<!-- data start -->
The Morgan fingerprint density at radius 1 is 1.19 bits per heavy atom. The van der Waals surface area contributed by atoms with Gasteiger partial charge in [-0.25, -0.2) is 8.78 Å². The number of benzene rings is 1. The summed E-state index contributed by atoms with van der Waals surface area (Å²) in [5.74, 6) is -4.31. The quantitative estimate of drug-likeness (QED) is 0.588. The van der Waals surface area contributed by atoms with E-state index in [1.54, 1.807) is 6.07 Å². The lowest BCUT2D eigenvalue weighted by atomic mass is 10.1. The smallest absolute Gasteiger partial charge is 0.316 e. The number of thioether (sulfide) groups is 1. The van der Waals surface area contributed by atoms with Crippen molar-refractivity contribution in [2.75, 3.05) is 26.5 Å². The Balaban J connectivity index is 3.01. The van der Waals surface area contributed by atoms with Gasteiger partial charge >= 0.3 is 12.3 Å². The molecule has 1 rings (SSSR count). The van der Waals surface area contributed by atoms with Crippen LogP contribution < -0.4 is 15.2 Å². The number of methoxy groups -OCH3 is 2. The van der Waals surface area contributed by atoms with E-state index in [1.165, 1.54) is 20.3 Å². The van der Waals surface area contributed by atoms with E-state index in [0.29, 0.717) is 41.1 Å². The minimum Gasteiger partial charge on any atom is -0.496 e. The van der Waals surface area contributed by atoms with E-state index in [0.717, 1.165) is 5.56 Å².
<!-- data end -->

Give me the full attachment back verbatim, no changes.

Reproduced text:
The Morgan fingerprint density at radius 1 is 1.19 bits per heavy atom. The van der Waals surface area contributed by atoms with Gasteiger partial charge in [-0.25, -0.2) is 8.78 Å². The number of benzene rings is 1. The summed E-state index contributed by atoms with van der Waals surface area (Å²) in [5.74, 6) is -4.31. The quantitative estimate of drug-likeness (QED) is 0.588. The van der Waals surface area contributed by atoms with E-state index in [1.54, 1.807) is 6.07 Å². The lowest BCUT2D eigenvalue weighted by atomic mass is 10.1. The smallest absolute Gasteiger partial charge is 0.316 e. The number of thioether (sulfide) groups is 1. The van der Waals surface area contributed by atoms with Crippen molar-refractivity contribution in [2.75, 3.05) is 26.5 Å². The Balaban J connectivity index is 3.01. The van der Waals surface area contributed by atoms with Gasteiger partial charge >= 0.3 is 12.3 Å². The molecule has 1 rings (SSSR count). The van der Waals surface area contributed by atoms with Crippen LogP contribution < -0.4 is 15.2 Å². The number of methoxy groups -OCH3 is 2. The van der Waals surface area contributed by atoms with E-state index in [1.165, 1.54) is 20.3 Å². The van der Waals surface area contributed by atoms with E-state index in [0.29, 0.717) is 41.1 Å². The minimum Gasteiger partial charge on any atom is -0.496 e. The van der Waals surface area contributed by atoms with E-state index in [0.717, 1.165) is 5.56 Å².